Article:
I had several people email me today with the story that the Japanese Construction company Obayashi is making plans to build a space elevator.
The original story is in Obayashi’s Quarterly Magazine #53 and was announced in a Press Release which you can view online, in Japanese of course (you can use Google Chrome to view it and translate it into English). The Press Release also shows a few concept drawings of the tether and Base Station.
Their general approach seems to be along the lines of the Edwards-Westling model, i.e. a
100 100,000 km long tether made out of CNTs stretching from a base station on earth (the concept drawing seems to indicate an ocean location) to a counterweight in space. They describe Climbers, possibly powered by ‘magnetic linear motors’ traveling at ~200km/hr and a space station located at geosynchronous orbit. They also talk about Solar panels located at the space station, beaming power back to earth.
What they DON’T say is how they will power the Climbers nor do they discuss how CNTs are going to be spun into something useful (the major sticking point right now, IMHO), etc. From the Daily Yomiuri Online article:
Whether carbon nanotubes can be mass-produced economically enough and whether various organizations from around the world can work together are two key issues facing the development of the space elevator, according to the company.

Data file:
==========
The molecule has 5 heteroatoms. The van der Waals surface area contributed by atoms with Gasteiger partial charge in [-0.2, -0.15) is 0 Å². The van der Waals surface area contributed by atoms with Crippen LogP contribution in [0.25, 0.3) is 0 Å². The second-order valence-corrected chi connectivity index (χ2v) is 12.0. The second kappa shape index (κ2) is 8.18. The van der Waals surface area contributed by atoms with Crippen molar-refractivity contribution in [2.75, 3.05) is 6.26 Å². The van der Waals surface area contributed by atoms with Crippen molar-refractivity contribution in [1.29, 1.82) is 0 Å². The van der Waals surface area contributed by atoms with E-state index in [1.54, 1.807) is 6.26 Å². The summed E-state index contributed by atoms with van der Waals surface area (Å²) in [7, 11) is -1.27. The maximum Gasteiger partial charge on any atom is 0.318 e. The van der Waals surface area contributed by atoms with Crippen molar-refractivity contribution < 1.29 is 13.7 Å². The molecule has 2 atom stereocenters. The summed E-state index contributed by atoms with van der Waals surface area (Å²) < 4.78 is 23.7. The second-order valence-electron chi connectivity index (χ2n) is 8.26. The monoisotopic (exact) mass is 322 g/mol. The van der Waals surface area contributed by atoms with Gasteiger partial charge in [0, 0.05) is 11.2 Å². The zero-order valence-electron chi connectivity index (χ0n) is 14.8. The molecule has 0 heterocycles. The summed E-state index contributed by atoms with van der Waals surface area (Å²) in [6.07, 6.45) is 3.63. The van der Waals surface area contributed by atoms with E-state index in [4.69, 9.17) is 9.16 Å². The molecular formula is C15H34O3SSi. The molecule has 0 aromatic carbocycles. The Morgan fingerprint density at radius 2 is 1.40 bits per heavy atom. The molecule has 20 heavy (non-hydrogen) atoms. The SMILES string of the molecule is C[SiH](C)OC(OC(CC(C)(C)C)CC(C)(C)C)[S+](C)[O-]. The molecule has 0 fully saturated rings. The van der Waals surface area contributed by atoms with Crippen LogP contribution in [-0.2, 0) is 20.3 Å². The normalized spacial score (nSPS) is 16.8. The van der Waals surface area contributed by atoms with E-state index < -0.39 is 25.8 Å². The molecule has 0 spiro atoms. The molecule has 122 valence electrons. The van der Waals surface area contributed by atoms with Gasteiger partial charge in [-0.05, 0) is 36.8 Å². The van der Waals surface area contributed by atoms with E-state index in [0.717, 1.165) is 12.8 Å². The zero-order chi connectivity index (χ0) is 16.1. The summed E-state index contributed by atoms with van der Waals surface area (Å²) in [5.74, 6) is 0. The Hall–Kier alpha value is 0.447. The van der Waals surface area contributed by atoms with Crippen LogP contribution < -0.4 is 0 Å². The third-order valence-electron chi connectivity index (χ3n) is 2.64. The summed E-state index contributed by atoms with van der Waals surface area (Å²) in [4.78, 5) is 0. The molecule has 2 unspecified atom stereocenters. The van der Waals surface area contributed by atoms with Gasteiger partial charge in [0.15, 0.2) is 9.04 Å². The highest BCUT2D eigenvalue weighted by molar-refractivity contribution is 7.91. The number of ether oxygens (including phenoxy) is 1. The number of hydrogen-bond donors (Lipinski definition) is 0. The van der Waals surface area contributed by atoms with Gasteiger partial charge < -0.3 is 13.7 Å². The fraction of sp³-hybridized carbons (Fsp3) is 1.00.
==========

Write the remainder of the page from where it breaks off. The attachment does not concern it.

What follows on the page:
“At this moment, we cannot estimate the cost for the project,” an Obayashi official said. “However, we’ll try to make steady progress so that it won’t end just up as simply a dream.”
The story is also on the Japan Space Elevator Assocation (JSEA) website and I hope they can work together on this project. Right now, it’s obviously more “concept” than “engineering”, but as one of my readers put it “Good to see they are still excited in Japan.”
(Picture thumbnail of Tether and Space Station from the Obayashi Magazine Press Release. Click on it to see a larger version or visit the article to see still more concept pictures).